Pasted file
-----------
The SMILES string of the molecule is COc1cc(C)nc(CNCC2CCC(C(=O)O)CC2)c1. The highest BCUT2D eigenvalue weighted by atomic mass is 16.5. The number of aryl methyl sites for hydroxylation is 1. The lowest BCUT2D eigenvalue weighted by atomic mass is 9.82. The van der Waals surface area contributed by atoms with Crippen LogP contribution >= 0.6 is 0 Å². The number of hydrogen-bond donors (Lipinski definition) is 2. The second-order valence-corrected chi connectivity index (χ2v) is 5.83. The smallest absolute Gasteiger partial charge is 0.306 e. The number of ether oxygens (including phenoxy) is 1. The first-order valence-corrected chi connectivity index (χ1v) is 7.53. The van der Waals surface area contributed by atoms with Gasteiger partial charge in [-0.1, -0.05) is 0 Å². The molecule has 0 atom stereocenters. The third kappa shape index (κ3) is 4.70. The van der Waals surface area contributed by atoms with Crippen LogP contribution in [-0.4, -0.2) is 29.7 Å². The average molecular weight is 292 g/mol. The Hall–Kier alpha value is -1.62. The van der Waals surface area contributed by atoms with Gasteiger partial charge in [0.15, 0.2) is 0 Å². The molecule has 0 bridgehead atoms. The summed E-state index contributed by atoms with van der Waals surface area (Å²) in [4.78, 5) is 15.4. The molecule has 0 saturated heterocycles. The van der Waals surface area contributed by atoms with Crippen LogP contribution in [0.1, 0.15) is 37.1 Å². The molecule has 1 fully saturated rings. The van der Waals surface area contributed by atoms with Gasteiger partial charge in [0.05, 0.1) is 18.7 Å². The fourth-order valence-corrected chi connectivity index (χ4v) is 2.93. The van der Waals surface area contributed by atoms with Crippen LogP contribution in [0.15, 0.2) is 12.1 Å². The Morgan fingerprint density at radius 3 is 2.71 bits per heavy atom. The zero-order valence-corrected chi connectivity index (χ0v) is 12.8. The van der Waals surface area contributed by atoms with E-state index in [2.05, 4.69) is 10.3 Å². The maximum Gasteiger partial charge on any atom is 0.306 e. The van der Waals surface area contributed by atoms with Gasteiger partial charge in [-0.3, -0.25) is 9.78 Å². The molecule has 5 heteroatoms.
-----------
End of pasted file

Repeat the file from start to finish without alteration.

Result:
The SMILES string of the molecule is COc1cc(C)nc(CNCC2CCC(C(=O)O)CC2)c1. The highest BCUT2D eigenvalue weighted by atomic mass is 16.5. The number of aryl methyl sites for hydroxylation is 1. The lowest BCUT2D eigenvalue weighted by atomic mass is 9.82. The van der Waals surface area contributed by atoms with Crippen LogP contribution >= 0.6 is 0 Å². The number of hydrogen-bond donors (Lipinski definition) is 2. The second-order valence-corrected chi connectivity index (χ2v) is 5.83. The smallest absolute Gasteiger partial charge is 0.306 e. The number of ether oxygens (including phenoxy) is 1. The first-order valence-corrected chi connectivity index (χ1v) is 7.53. The van der Waals surface area contributed by atoms with Gasteiger partial charge in [-0.1, -0.05) is 0 Å². The molecule has 0 atom stereocenters. The third kappa shape index (κ3) is 4.70. The van der Waals surface area contributed by atoms with Crippen LogP contribution in [-0.4, -0.2) is 29.7 Å². The average molecular weight is 292 g/mol. The Hall–Kier alpha value is -1.62. The van der Waals surface area contributed by atoms with Gasteiger partial charge in [0.15, 0.2) is 0 Å². The molecule has 0 bridgehead atoms. The summed E-state index contributed by atoms with van der Waals surface area (Å²) in [4.78, 5) is 15.4. The molecule has 0 saturated heterocycles. The van der Waals surface area contributed by atoms with Crippen LogP contribution in [0.1, 0.15) is 37.1 Å². The molecule has 1 fully saturated rings. The van der Waals surface area contributed by atoms with Gasteiger partial charge in [0.05, 0.1) is 18.7 Å². The fourth-order valence-corrected chi connectivity index (χ4v) is 2.93. The van der Waals surface area contributed by atoms with Crippen LogP contribution in [0.15, 0.2) is 12.1 Å². The Morgan fingerprint density at radius 3 is 2.71 bits per heavy atom. The zero-order valence-corrected chi connectivity index (χ0v) is 12.8. The van der Waals surface area contributed by atoms with E-state index in [2.05, 4.69) is 10.3 Å². The maximum Gasteiger partial charge on any atom is 0.306 e. The van der Waals surface area contributed by atoms with Gasteiger partial charge in [-0.3, -0.25) is 9.78 Å². The molecule has 5 heteroatoms.